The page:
Bulbinella rossii

From Wikipedia, the free encyclopedia
Jump to: navigation, search
Ross lily
Bulbinella rossi and Australasian pipit.jpg
Ross lily in flower with Australasian pipit
Scientific classification e
Kingdom: Plantae
Clade: Angiosperms
Clade: Monocots
Order: Asparagales
Family: Asphodelaceae
Subfamily: Asphodeloideae
Genus: Bulbinella
Species: B. rossii
Binomial name
Bulbinella rossii
(Hook.f.) Cheeseman
Synonyms
  • Chrysobactron rossii Hook.f.
  • Anthericum rossii (Hook.f.) Hook.f.

Bulbinella rossii, commonly known as the Ross lily, is a species of flowering plant in genus Bulbinella. It is one of the subantarctic megaherbs. The specific epithet honours British Antarctic explorer James Clark Ross, who visited Campbell Island in December 1840.

Description[edit]

Bulbinella rossii is a large, dioecious, perennial lily, growing up to 1 m in height and with a basal diameter of 40 mm. The dark green, fleshy, strap-like leaves are 0.6–1 m long and 15–60 mm wide. The inflorescence is a cylindrical raceme up to 600 mm long. The golden yellow flowers are densely crowded, 10–14 mm in diameter, and are often flushed with orange. The ovoid seed capsule is 10 mm long, containing narrowly winged, dark brown seeds. The plant flowers from October to January and fruits from December to March.[1]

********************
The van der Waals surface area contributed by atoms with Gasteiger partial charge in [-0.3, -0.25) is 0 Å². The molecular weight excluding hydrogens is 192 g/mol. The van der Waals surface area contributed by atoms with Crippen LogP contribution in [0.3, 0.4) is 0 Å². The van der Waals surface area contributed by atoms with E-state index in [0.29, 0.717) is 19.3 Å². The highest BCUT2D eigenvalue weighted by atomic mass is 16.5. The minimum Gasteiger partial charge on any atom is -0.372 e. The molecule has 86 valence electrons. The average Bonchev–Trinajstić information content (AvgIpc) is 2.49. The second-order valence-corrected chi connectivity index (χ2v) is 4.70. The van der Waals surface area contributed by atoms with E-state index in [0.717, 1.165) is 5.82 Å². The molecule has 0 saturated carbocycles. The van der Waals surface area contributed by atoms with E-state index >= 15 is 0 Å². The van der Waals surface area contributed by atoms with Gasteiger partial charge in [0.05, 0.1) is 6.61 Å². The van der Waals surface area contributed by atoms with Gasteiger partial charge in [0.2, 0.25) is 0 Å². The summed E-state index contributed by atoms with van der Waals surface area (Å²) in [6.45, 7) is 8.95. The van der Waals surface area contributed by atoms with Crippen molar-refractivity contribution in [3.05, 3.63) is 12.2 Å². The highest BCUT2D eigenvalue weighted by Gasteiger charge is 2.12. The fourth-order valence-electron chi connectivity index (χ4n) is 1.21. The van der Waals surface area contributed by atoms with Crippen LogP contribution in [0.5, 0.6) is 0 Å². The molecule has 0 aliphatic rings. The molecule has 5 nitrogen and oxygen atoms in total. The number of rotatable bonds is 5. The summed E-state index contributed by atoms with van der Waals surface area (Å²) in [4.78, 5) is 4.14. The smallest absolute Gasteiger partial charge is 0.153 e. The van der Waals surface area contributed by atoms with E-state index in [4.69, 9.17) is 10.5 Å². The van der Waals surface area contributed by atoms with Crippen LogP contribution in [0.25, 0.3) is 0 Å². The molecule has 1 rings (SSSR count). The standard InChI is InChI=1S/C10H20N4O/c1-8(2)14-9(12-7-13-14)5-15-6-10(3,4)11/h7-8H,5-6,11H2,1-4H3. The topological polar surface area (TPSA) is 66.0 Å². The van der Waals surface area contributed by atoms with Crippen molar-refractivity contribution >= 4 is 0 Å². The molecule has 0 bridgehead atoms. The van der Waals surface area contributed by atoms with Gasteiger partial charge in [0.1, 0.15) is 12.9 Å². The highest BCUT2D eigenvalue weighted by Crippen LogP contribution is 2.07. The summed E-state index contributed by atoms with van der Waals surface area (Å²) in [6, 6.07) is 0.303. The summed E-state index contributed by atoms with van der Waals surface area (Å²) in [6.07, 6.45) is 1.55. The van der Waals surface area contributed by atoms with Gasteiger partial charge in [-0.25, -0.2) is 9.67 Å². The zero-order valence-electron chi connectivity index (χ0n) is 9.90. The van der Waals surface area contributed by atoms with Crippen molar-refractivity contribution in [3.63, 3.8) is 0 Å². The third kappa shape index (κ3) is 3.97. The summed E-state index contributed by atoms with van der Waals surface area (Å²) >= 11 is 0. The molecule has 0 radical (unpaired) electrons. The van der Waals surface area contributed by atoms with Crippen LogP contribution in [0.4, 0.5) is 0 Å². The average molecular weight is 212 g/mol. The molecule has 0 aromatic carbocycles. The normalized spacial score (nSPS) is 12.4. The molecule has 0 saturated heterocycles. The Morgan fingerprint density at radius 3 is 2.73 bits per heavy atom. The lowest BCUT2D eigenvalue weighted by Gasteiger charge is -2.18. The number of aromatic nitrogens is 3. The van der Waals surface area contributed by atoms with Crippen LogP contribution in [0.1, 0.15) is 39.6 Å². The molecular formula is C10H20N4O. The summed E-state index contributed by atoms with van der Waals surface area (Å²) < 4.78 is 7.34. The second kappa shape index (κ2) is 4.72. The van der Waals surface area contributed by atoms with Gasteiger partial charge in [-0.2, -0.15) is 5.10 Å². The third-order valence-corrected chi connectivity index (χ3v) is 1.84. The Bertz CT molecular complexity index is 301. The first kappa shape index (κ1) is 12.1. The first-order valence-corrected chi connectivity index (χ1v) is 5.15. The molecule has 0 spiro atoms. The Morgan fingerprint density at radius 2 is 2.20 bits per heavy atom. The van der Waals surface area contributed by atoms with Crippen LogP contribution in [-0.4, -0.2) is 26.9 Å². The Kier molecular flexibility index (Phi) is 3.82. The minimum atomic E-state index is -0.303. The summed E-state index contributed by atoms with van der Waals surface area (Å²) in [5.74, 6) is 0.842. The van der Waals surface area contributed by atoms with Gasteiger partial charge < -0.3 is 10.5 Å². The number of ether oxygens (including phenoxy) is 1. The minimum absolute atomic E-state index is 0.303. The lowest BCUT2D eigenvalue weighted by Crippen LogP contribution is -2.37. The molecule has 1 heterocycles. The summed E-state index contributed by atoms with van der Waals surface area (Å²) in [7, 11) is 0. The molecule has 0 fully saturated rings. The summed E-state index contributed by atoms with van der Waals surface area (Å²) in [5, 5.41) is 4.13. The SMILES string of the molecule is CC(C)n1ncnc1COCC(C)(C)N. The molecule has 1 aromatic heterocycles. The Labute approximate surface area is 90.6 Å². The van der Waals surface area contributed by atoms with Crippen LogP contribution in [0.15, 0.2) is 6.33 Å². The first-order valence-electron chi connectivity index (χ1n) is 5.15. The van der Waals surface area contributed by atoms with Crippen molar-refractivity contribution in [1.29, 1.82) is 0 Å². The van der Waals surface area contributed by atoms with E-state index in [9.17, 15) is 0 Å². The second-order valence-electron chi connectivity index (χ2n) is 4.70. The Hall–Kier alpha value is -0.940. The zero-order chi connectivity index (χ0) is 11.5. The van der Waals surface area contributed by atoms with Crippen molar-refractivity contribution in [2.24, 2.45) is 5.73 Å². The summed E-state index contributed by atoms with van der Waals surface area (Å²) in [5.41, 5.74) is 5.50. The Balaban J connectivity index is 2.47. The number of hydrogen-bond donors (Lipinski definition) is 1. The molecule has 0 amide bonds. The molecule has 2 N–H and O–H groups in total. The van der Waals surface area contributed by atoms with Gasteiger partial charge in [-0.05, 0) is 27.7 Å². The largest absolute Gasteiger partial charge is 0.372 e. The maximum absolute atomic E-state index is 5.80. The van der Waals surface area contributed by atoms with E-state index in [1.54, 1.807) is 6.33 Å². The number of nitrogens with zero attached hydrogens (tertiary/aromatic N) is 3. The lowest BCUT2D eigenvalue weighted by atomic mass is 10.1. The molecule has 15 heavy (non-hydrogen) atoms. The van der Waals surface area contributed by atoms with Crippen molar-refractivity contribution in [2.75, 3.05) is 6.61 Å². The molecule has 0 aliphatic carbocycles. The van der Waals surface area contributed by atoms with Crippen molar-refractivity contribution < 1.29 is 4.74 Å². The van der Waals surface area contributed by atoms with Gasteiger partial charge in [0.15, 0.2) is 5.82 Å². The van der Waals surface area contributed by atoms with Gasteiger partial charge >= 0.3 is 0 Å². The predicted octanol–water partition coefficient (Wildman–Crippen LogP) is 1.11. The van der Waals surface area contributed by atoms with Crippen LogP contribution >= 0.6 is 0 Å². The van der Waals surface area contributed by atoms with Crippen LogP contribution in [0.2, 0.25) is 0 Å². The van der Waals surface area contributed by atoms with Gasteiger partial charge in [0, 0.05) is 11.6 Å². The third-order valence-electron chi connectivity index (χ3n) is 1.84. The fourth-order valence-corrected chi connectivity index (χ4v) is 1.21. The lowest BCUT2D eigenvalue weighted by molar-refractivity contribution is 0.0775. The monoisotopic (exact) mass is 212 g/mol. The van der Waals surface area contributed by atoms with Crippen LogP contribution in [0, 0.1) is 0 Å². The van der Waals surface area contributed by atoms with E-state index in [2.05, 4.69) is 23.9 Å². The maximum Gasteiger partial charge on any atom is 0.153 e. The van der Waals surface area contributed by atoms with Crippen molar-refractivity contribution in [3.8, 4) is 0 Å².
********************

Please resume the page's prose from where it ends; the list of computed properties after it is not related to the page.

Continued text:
Distribution and habitat[edit]

The lily is endemic to New Zealand’s subantarctic Auckland and Campbell Islands. There it is common and widespread from sea level to the tops of the island mountains. Because it thrives where the ground has been disturbed, and because it is not particularly palatable to browsing animals, it is common near old human habitation sites and may form dense colonies in open herbfield and tussock grassland.[1]

Megaherb community on Campbell Island with Bulbinella rossii (yellow to orange flowers) and Anisotome latifolia (pink flowers)

References[edit]

Notes[edit]

  1. ^ a b New Zealand Plant Conservation Network

Sources[edit]

  • "Bulbinella rossii". line. New Zealand Plant Conservation Network. 2010-04-06. Retrieved 2011-01-25.